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>John Garison wrote:
>>Gene Kim-Eng wrote:
>>In a case where my stated starting sum is more than what the company has
>>budgeted and they don't have the ability or the will to come up, I prefer
>>to just cut the discussion short as quickly as possible and get on with my
>Once again I agree with Mr. Kim-Eng.
One of these days he'll be wrong, but I doubt that I'll live that long.
>Often in an interview, I get a sense that money might be a major obstacle
>in the negotiation, and I often will bring it up as a potential
Most of the time I've known going into the interview what the pay rate is.
I've gone into interviews knowing that the pay rate was less than I'm used
to working for in the hopes that my experience and sunny personality will
show the hirer that I'm worth a few more bucks. Mostly it's my experience.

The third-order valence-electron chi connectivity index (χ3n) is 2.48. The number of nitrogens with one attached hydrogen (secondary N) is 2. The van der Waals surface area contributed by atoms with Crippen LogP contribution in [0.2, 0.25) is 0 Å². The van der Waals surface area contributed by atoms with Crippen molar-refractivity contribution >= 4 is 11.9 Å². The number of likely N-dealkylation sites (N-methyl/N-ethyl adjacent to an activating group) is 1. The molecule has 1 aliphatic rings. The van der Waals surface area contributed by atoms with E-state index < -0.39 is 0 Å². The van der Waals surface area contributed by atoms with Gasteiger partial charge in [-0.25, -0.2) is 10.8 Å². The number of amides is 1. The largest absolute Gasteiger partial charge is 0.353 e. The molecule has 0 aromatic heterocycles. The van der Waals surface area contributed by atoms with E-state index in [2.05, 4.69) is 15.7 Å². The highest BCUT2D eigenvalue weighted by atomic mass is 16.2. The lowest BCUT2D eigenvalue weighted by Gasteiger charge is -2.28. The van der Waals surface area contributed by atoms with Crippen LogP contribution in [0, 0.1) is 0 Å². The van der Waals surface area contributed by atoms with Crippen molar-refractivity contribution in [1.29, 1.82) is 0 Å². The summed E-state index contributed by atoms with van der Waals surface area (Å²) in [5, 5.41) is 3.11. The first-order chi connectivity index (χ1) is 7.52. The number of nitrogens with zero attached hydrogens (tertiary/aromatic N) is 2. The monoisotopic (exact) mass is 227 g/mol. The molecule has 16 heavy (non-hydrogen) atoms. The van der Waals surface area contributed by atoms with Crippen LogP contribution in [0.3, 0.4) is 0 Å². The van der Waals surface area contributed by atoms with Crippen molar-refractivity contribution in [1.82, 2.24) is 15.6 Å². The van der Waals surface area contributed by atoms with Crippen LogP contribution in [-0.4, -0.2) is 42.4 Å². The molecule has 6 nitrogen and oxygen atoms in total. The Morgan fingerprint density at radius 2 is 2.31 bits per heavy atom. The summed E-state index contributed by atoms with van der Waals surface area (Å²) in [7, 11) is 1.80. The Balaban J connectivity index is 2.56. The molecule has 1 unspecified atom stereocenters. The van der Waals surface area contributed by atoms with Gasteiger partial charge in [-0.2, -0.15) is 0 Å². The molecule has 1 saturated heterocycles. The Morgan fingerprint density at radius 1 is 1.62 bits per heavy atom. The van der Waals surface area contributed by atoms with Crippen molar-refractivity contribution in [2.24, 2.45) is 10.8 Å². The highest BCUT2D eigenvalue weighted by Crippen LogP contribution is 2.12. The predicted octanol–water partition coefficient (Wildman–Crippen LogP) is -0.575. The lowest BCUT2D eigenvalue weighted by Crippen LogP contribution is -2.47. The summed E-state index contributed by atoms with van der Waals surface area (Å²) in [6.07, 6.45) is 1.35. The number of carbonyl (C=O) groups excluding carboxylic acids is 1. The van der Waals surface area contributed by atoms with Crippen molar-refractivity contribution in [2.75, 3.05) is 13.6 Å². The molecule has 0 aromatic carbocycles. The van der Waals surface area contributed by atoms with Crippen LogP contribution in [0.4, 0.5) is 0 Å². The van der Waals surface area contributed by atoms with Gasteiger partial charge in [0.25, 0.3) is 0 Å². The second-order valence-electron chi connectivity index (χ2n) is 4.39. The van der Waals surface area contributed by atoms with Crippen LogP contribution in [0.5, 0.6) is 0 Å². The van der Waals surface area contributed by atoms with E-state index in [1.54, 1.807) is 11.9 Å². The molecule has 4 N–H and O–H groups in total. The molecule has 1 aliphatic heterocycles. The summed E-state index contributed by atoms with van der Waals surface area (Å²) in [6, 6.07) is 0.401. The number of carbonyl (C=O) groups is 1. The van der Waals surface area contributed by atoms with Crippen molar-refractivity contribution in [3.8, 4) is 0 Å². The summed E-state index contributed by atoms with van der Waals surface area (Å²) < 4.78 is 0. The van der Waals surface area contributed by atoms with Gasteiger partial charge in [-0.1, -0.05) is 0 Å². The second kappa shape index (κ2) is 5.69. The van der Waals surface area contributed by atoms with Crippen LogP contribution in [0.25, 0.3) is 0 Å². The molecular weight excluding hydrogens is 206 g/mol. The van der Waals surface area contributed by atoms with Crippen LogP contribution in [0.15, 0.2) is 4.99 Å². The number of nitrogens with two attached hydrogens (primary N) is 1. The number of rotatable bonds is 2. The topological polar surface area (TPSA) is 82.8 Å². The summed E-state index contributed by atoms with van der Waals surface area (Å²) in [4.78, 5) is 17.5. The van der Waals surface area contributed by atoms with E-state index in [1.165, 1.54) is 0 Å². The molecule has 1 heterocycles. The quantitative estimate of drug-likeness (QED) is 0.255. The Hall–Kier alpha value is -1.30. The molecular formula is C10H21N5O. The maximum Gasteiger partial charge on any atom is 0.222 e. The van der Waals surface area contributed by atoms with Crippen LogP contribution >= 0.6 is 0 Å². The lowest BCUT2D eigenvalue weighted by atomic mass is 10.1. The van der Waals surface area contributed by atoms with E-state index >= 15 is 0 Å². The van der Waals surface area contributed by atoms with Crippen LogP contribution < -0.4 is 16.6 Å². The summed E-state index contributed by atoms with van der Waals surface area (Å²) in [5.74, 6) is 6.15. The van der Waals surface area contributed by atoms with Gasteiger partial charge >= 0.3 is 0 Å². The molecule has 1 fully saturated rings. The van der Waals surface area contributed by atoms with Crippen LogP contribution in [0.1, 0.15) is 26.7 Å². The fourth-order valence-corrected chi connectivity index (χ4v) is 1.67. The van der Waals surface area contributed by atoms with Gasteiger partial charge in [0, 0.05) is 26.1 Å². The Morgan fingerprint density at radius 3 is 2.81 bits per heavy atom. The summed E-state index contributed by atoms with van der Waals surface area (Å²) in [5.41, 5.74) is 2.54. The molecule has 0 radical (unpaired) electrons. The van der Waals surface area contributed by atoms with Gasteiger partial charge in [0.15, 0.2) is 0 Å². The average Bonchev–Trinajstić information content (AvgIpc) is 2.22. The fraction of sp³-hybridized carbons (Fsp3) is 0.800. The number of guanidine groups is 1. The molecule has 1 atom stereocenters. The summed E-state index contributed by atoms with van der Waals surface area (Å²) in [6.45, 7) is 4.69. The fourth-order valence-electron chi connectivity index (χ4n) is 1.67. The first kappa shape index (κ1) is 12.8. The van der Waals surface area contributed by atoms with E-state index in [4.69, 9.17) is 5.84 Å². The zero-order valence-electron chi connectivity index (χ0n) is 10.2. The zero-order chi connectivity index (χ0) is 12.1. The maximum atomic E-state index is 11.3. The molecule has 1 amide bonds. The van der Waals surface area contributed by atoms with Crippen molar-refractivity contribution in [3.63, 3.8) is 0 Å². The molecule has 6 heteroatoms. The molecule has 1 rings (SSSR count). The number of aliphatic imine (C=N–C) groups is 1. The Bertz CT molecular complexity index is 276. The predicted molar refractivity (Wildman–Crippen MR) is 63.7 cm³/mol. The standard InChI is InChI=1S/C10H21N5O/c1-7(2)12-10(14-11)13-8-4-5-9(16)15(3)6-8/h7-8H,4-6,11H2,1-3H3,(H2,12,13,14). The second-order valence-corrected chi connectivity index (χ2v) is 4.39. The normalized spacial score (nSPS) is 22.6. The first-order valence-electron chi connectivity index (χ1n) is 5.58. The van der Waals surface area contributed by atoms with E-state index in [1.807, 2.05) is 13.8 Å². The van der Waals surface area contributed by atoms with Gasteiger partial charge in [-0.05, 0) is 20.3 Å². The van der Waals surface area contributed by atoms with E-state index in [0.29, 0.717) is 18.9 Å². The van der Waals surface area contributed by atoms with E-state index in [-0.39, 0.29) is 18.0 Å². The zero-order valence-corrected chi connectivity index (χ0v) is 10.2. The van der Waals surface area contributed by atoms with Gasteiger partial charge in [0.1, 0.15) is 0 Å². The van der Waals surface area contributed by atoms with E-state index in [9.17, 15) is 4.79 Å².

>If I'm expecting salary X, and they're expecting to pay X-Y, then we have a
You're weird. Why would you work for chromosomes?
>And if the difference is significant, then there's no sense in proceeding.
>This is especially true as a freelancer. If I expect to get 2 or 3 times
>more than they're willing to pay per hour, the sooner that's discovered the
>better for both of us. Every now and then I get a call back when they
>discover the quality of what their range will provide, but not often.
I've found this to be true for startup companies, which tend to pay on the
low end. The last that this happened, a startup company was offering $20
less than my average rate of pay for the past five years. We ended the
interview early and on friendly terms as we both discovered that there was
no middle ground.
Approximately three months later I got a call back. It seems that the
junior tech writer they hired didn't meet their expectations.
Unfortunately, I was very settled into a new job by then.
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